[MAG] ACM Interactions: Toward Classroom Experiences Inclusive of Students with Disabilities

More than ever, digital content and tools are being introduced and accepted in diverse educational contexts, offering opportunities for innovation and for making learning processes more encompassing, engaging, and collaborative. Multimodal tools fostering tactile, auditory, and spatial learning promise increased access for students with vision impairments (VI). Yet many existing popular classroom technologies, such as Scratch for learning computer programming, rely heavily on visual content and interactions. In practice, this means that students with VI continue to rely on screen readers, magnifiers, and braille displays to access and engage with educational materials, while also leveraging frequent support by a teaching assistant or the use of specialized tools. Although these are all important mechanisms to make educational content more accessible, they are inherently designed to be used by VI learners alone, often leaving the person isolated and excluded from learning activities with other students; meaning that accessible and assistive technology (AT) cannot alone foster connection among students with various abilities [1]. 

In this article, we outline three areas of research and debate that we identified during the CHI 2018 workshop on the design of inclusive educational classroom technology for people with VI [2]. These relate to opportunities and challenges for: i) inviting connection, ii) promoting people with VI as creative agents, and iii) developing effective assessments of educational technologies at scale. We unpack each of these three topics on which we reflected and shared during the workshop. We present them as the beginnings of a useful rubric to follow when planning inclusive education research. These tactics combine to push back against traditional educational settings for students with disabilities that isolate them. Instead, they intend to facilitate interdependencies among students by inviting connections and to maintain all participants as learners and contributors [3]. As such, they emphasize the participation of all students while attempting to uplift those with disabilities who have been traditionally marginalized [4].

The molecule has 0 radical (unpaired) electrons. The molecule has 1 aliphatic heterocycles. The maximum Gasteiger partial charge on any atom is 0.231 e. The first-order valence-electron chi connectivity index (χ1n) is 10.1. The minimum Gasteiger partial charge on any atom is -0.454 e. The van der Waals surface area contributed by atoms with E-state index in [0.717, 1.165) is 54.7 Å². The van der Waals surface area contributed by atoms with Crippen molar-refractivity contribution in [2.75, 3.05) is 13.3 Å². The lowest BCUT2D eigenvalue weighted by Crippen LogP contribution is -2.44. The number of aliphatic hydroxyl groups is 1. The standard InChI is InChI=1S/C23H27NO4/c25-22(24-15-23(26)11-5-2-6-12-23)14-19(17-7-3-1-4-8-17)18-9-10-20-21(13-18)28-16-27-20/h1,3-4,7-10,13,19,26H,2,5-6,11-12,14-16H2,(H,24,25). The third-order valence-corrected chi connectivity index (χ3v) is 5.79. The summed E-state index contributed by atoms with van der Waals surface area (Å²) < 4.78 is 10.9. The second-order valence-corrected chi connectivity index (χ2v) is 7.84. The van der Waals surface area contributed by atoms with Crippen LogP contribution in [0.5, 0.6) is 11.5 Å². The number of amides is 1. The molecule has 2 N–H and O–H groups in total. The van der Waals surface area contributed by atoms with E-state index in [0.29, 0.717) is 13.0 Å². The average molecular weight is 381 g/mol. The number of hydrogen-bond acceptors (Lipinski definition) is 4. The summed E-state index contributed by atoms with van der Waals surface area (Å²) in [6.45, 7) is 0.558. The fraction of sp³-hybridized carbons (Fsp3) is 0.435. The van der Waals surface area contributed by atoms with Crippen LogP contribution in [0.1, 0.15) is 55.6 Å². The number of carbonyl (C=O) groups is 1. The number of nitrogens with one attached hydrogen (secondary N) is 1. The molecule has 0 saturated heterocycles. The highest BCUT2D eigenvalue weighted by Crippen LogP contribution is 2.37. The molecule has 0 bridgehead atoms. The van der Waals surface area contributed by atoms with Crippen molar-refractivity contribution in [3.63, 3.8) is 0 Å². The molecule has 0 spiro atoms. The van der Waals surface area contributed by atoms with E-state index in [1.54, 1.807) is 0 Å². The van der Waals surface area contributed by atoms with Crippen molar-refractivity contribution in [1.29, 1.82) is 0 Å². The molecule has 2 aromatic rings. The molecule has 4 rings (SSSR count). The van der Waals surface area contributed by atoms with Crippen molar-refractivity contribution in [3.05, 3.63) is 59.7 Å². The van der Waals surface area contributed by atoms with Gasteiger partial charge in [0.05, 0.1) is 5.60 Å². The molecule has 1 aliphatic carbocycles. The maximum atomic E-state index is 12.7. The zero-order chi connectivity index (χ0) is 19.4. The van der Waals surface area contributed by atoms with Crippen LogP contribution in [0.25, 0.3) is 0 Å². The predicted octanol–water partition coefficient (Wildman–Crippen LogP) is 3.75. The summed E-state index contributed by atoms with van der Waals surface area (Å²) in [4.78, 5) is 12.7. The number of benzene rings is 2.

Metatla, O., Thieme, A., Brulé, E., Bennett, C., Serrano, M., & Jouffrais, C. (2018). Toward classroom experiences inclusive of students with disabilities. interactions26(1), 40-45.